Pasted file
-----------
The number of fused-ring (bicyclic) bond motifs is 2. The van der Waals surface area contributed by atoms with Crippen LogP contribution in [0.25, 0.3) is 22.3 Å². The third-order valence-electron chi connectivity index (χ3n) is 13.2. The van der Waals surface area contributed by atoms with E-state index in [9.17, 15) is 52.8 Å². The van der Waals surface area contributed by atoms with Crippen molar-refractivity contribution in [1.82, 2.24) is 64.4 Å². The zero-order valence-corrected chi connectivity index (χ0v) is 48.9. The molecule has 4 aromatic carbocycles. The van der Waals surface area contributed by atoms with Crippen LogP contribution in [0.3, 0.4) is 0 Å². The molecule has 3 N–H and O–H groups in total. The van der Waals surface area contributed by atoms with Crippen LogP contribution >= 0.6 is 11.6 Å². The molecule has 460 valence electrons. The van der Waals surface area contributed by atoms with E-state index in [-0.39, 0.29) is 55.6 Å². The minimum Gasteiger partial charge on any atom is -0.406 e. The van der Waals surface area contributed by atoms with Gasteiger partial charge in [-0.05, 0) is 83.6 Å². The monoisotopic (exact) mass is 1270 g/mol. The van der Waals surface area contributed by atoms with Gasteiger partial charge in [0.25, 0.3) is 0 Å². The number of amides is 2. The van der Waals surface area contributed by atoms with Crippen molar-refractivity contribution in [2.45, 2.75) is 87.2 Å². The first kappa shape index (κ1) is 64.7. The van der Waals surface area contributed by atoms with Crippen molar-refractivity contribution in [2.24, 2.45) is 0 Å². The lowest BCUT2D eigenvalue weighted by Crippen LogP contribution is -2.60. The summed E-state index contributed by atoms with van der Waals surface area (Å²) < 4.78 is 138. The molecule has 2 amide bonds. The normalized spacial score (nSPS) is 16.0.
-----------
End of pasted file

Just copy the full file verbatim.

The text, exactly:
The number of fused-ring (bicyclic) bond motifs is 2. The van der Waals surface area contributed by atoms with Crippen LogP contribution in [0.25, 0.3) is 22.3 Å². The third-order valence-electron chi connectivity index (χ3n) is 13.2. The van der Waals surface area contributed by atoms with E-state index in [9.17, 15) is 52.8 Å². The van der Waals surface area contributed by atoms with Crippen molar-refractivity contribution in [1.82, 2.24) is 64.4 Å². The zero-order valence-corrected chi connectivity index (χ0v) is 48.9. The molecule has 4 aromatic carbocycles. The van der Waals surface area contributed by atoms with Crippen LogP contribution in [0.3, 0.4) is 0 Å². The molecule has 3 N–H and O–H groups in total. The van der Waals surface area contributed by atoms with Crippen LogP contribution >= 0.6 is 11.6 Å². The molecule has 460 valence electrons. The van der Waals surface area contributed by atoms with E-state index in [-0.39, 0.29) is 55.6 Å². The minimum Gasteiger partial charge on any atom is -0.406 e. The van der Waals surface area contributed by atoms with Gasteiger partial charge in [-0.05, 0) is 83.6 Å². The monoisotopic (exact) mass is 1270 g/mol. The van der Waals surface area contributed by atoms with Gasteiger partial charge in [0.25, 0.3) is 0 Å². The number of amides is 2. The van der Waals surface area contributed by atoms with Crippen molar-refractivity contribution in [2.45, 2.75) is 87.2 Å². The first kappa shape index (κ1) is 64.7. The van der Waals surface area contributed by atoms with Crippen molar-refractivity contribution in [2.24, 2.45) is 0 Å². The lowest BCUT2D eigenvalue weighted by Crippen LogP contribution is -2.60. The summed E-state index contributed by atoms with van der Waals surface area (Å²) < 4.78 is 138. The molecule has 2 amide bonds. The normalized spacial score (nSPS) is 16.0.